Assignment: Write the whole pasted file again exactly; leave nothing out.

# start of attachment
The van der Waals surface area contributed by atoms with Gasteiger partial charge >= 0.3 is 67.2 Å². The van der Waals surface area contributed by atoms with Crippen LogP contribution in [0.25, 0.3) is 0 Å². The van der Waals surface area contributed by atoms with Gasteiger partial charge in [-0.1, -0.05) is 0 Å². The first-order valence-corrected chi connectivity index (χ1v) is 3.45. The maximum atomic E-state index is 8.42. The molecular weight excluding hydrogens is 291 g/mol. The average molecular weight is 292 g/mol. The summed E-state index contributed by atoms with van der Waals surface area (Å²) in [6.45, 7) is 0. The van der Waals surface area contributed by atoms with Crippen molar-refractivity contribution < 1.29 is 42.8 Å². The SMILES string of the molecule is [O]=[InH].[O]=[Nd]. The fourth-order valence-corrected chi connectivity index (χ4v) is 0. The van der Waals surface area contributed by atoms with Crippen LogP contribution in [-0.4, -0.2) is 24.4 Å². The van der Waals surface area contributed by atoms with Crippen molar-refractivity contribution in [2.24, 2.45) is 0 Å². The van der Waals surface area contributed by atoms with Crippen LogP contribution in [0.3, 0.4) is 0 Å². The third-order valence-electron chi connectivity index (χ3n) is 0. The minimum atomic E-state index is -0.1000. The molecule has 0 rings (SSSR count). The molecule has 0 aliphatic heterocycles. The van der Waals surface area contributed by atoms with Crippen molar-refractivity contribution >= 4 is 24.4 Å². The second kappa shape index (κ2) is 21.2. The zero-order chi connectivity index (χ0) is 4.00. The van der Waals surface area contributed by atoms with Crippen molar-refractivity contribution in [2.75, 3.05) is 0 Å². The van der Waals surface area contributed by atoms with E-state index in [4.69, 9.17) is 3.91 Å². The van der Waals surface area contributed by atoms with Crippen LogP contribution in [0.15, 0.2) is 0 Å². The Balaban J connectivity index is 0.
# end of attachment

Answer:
The van der Waals surface area contributed by atoms with Gasteiger partial charge >= 0.3 is 67.2 Å². The van der Waals surface area contributed by atoms with Crippen LogP contribution in [0.25, 0.3) is 0 Å². The van der Waals surface area contributed by atoms with Gasteiger partial charge in [-0.1, -0.05) is 0 Å². The first-order valence-corrected chi connectivity index (χ1v) is 3.45. The maximum atomic E-state index is 8.42. The molecular weight excluding hydrogens is 291 g/mol. The average molecular weight is 292 g/mol. The summed E-state index contributed by atoms with van der Waals surface area (Å²) in [6.45, 7) is 0. The van der Waals surface area contributed by atoms with Crippen molar-refractivity contribution < 1.29 is 42.8 Å². The SMILES string of the molecule is [O]=[InH].[O]=[Nd]. The fourth-order valence-corrected chi connectivity index (χ4v) is 0. The van der Waals surface area contributed by atoms with Crippen LogP contribution in [-0.4, -0.2) is 24.4 Å². The van der Waals surface area contributed by atoms with Crippen molar-refractivity contribution in [2.24, 2.45) is 0 Å². The van der Waals surface area contributed by atoms with Crippen LogP contribution in [0.3, 0.4) is 0 Å². The third-order valence-electron chi connectivity index (χ3n) is 0. The minimum atomic E-state index is -0.1000. The molecule has 0 rings (SSSR count). The molecule has 0 aliphatic heterocycles. The van der Waals surface area contributed by atoms with Crippen molar-refractivity contribution >= 4 is 24.4 Å². The second kappa shape index (κ2) is 21.2. The zero-order chi connectivity index (χ0) is 4.00. The van der Waals surface area contributed by atoms with Crippen molar-refractivity contribution in [2.75, 3.05) is 0 Å². The van der Waals surface area contributed by atoms with E-state index in [4.69, 9.17) is 3.91 Å². The van der Waals surface area contributed by atoms with Crippen LogP contribution in [0.15, 0.2) is 0 Å². The Balaban J connectivity index is 0.